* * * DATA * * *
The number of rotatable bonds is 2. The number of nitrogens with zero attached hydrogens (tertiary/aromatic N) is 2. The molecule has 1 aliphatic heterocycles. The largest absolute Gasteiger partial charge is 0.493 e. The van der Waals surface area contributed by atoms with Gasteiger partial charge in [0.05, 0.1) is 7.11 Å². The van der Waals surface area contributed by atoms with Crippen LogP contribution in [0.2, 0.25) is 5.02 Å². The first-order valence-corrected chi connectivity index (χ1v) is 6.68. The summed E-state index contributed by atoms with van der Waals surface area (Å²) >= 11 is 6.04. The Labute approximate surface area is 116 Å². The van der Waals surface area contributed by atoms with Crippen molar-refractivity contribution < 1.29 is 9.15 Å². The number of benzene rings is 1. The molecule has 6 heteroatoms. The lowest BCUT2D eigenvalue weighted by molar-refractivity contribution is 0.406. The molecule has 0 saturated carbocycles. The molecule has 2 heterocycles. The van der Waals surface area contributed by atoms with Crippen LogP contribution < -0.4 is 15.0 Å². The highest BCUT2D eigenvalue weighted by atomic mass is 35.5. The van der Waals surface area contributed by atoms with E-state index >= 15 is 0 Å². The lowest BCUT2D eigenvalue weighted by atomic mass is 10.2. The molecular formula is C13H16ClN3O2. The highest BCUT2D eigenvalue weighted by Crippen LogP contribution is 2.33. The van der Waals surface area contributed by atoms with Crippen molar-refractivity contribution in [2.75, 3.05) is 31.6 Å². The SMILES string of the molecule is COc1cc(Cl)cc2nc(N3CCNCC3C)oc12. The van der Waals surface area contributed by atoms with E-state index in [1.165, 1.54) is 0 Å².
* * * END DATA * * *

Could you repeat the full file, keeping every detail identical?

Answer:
The number of rotatable bonds is 2. The number of nitrogens with zero attached hydrogens (tertiary/aromatic N) is 2. The molecule has 1 aliphatic heterocycles. The largest absolute Gasteiger partial charge is 0.493 e. The van der Waals surface area contributed by atoms with Gasteiger partial charge in [0.05, 0.1) is 7.11 Å². The van der Waals surface area contributed by atoms with Crippen LogP contribution in [0.2, 0.25) is 5.02 Å². The first-order valence-corrected chi connectivity index (χ1v) is 6.68. The summed E-state index contributed by atoms with van der Waals surface area (Å²) >= 11 is 6.04. The Labute approximate surface area is 116 Å². The van der Waals surface area contributed by atoms with Crippen molar-refractivity contribution < 1.29 is 9.15 Å². The number of benzene rings is 1. The molecule has 6 heteroatoms. The lowest BCUT2D eigenvalue weighted by molar-refractivity contribution is 0.406. The molecule has 0 saturated carbocycles. The molecule has 2 heterocycles. The van der Waals surface area contributed by atoms with Crippen LogP contribution < -0.4 is 15.0 Å². The highest BCUT2D eigenvalue weighted by atomic mass is 35.5. The van der Waals surface area contributed by atoms with E-state index >= 15 is 0 Å². The lowest BCUT2D eigenvalue weighted by atomic mass is 10.2. The molecular formula is C13H16ClN3O2. The highest BCUT2D eigenvalue weighted by Crippen LogP contribution is 2.33. The van der Waals surface area contributed by atoms with Crippen molar-refractivity contribution in [2.75, 3.05) is 31.6 Å². The SMILES string of the molecule is COc1cc(Cl)cc2nc(N3CCNCC3C)oc12. The van der Waals surface area contributed by atoms with E-state index in [1.165, 1.54) is 0 Å².